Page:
bagel-cream-cheeseOne of the great joys of migrating to another country is discovering its culinary offerings. When I landed in Newark, Delaware some two score and several years ago, I badly missed one thing.  If breakfast was an important ritual in Indian households then the dosa (or dosai more accurately) was its chief offering.  The thought of a crispy, roasted finish of a rolled-up dosai and its sambar and chutney accoutrements still make my mouth water.  Who cared if it was actually carb-packed with some saturated fat to spare?  Now, where in the middle of Delaware, could you find a dosai? Not anywhere actually, at least not in the late eighties and early nineties.  The closest place that served a decent dosa was actually on Route 1 in New Jersey and I didn’t have a car. So I did what most international students did, and that was to look for an American substitute. Enter the bagel. Many years and several pounds later, I still crave for a toasted New York-style bagel with Philly cream cheese. Not exactly great if you want to keep your heart pumping smoothly, but boy, what a nice way to start your day! It took a long time for me to warm up during those first wintry mornings, and a warm bagel followed by a hot cup of Folgers was just what the doctor ordered.

My friend Eric at the university was (and is) a lot smarter than I am.  He’d keep a safe distance from that full fat cream cheese.  At lunchtime, I’d go running for cream of broccoli soup at the Round House Café, and back then the good women who ran that café really took their cream seriously.  Eric would demonstrate through a simple experiment how bad it was for your heart.  He’d stick a spoon in the middle of the cup of soup, and the spoon would stand like one of those ceremonial guards outside Buckingham Palace.

Many years on, I’ve become a tad  wiser. After a few blood tests, my doctor advised me to hold off on the cream cheese.  Apparently my genes weren’t exactly conducive to digesting the stuff. I still indulge in an occasional bagel and cream cheese, but it’s on a rare occasion and only when I’m feeling fit or I want to treat myself. And that’s exactly what I do in the market.

I have carved off a very small percentage of my portfolio to indulge my trading instincts. The rest is according to a well-prescribed plan. As in life, there are no guarantees with the plan. Just because the doctor ordered me off cream cheese doesn’t mean that I am going to live to be a nonagenarian. But I have the comfort of knowing that the plan is based on solid asset allocation techniques, and I am comfortable with the risks associated with my investments.

As the end of the year rolls around, it is an ideal time to take stock of your portfolio. There is no magic to this time frame other than the fact that the holidays are a relaxing time of year and between bites of turkey (or Tofurky if you are part of my household), pumpkin pie, and that pint of ale, you are in a relaxed frame of mind to evaluate the financial success of the past year. If your plan has been truly prepared for the long run, you may not need to make any drastic changes.

However you do need to consider the following questions:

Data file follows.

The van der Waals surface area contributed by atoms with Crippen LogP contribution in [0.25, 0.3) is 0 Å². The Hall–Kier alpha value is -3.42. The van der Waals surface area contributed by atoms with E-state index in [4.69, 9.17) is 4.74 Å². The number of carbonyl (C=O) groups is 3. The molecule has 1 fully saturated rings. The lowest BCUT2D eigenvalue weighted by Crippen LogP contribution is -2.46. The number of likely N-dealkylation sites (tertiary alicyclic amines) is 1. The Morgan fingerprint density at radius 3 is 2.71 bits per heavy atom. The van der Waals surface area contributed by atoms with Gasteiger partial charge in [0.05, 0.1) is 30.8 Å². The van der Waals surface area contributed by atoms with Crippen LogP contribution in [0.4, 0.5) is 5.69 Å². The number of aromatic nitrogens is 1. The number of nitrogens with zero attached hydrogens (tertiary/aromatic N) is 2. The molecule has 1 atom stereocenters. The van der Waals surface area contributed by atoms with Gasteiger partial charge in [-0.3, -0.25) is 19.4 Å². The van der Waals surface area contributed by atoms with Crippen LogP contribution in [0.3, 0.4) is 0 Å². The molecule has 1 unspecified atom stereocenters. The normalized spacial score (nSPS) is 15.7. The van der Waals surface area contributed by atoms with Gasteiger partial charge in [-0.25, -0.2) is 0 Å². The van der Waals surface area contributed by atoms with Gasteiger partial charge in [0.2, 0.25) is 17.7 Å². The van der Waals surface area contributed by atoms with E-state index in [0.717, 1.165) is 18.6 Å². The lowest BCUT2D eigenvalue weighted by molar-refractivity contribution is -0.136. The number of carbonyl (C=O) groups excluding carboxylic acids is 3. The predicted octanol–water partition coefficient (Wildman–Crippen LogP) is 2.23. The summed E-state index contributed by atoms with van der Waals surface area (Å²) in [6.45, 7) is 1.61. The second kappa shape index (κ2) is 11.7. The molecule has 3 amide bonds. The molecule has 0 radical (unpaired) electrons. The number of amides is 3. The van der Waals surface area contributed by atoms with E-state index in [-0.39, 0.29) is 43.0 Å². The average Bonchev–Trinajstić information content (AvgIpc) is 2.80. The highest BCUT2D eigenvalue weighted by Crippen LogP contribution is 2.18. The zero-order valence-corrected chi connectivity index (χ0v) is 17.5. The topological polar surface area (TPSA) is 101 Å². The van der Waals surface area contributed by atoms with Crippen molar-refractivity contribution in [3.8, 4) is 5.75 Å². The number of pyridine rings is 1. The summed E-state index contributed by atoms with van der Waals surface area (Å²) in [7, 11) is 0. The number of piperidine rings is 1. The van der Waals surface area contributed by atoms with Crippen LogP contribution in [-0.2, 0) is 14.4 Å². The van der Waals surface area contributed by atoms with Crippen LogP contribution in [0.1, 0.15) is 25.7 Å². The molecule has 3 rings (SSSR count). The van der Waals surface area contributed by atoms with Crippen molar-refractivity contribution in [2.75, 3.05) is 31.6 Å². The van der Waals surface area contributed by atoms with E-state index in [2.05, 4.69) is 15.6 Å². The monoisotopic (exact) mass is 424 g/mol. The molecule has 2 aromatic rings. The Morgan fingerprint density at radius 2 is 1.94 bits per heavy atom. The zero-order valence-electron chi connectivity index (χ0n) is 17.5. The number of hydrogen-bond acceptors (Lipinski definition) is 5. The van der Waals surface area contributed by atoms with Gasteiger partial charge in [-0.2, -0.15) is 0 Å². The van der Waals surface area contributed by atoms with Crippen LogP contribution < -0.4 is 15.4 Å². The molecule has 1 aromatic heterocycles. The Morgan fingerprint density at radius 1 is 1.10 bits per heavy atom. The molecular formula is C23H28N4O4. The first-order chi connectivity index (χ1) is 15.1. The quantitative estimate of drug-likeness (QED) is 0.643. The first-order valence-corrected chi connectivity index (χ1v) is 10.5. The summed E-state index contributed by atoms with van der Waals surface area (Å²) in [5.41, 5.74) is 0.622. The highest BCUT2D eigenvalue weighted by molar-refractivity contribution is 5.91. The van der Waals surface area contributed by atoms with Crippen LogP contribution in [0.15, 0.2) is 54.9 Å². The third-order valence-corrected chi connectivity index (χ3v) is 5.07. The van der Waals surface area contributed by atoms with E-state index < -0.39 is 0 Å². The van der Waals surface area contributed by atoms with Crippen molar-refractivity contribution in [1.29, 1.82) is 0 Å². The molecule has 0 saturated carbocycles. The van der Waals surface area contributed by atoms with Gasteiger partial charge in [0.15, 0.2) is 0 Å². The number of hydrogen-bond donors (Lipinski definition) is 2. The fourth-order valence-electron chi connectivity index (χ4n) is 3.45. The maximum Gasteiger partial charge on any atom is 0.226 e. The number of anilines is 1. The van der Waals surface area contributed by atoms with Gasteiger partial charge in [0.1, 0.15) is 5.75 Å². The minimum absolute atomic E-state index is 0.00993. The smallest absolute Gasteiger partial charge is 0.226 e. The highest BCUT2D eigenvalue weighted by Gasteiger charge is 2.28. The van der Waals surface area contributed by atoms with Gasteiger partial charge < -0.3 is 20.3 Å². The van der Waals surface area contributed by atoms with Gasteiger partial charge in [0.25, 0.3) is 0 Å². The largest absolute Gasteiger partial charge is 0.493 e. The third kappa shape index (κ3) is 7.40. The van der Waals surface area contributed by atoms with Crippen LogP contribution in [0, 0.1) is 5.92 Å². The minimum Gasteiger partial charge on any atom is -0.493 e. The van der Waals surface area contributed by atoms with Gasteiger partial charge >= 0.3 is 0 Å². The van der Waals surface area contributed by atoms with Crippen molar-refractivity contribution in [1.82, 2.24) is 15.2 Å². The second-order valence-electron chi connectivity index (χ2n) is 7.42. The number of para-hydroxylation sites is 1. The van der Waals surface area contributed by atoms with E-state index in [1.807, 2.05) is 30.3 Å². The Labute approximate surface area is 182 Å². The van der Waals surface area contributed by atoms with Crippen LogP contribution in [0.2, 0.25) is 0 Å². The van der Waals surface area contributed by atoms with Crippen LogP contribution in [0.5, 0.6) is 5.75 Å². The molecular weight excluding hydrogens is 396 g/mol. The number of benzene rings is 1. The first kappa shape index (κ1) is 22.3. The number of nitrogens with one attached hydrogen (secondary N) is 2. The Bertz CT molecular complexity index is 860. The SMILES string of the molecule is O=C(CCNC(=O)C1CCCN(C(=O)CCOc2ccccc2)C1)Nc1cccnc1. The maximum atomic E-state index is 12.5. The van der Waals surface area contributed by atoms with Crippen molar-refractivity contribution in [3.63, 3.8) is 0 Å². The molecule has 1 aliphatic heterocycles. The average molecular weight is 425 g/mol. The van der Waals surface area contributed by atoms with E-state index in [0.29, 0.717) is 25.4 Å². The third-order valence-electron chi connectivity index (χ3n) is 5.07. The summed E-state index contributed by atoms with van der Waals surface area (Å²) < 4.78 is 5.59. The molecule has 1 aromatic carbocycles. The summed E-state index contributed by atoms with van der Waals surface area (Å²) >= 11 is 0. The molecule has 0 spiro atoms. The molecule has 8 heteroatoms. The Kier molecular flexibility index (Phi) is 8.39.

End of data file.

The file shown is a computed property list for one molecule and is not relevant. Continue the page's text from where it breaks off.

1) Has there been a big change in your income?
2) Did you incur unexpected expenses during the year?
3) Has there been a change in your personal status i.e. did you marry or get divorced?
4) Do you anticipate any medical expenses or other expenses in the near term that were not accounted for earlier?

The answers to these questions can guide you as you reevaluate your personal asset allocation. Academic studies have shown that asset allocation decisions (the decision to be in one asset class versus another) are the greatest determinants of portfolio return and not whether you had success in speculating on individual stocks.  If you don’t use the services of a financial advisor start with a simple 70/30 portfolio i.e. 70% of your assets in stocks and 30% of your assets in cash and bonds. You can then calibrate your portfolio according to your age and your own tolerance for risk. The closer you are to retirement age the greater should be your allocation to risk-free assets. Regardless of your age, if you are particularly sensitive to market volatility, that is another reason to hold a greater proportion of your assets in risk-free assets. The trade off is that you will sacrifice potential return in exchange for safety.

Back to my own approach—I have realized that the time to be foolish and reckless, taste buds notwithstanding, is over.  Occasionally, just occasionally, I will jump in and buy that “cheap” stock. It may or may not work out, but at least I’ve satiated my hunger to “trade.”  Just like that rare bagel.  After all, what is life without an occasional indulgence?

Prabhu Palani, CFA, was formerly a managing director and the head equity strategist at Mellon Capital Management in San Francisco. Previously he was senior vice president and Portfolio Manager at Franklin Templeton Investments and Portfolio Manager at Barclays Global Investors. Prabhu holds graduate degrees from Stanford University and the University of Delaware and is a member of the CFA Institute and the Institute of Chartered Accountants of India.

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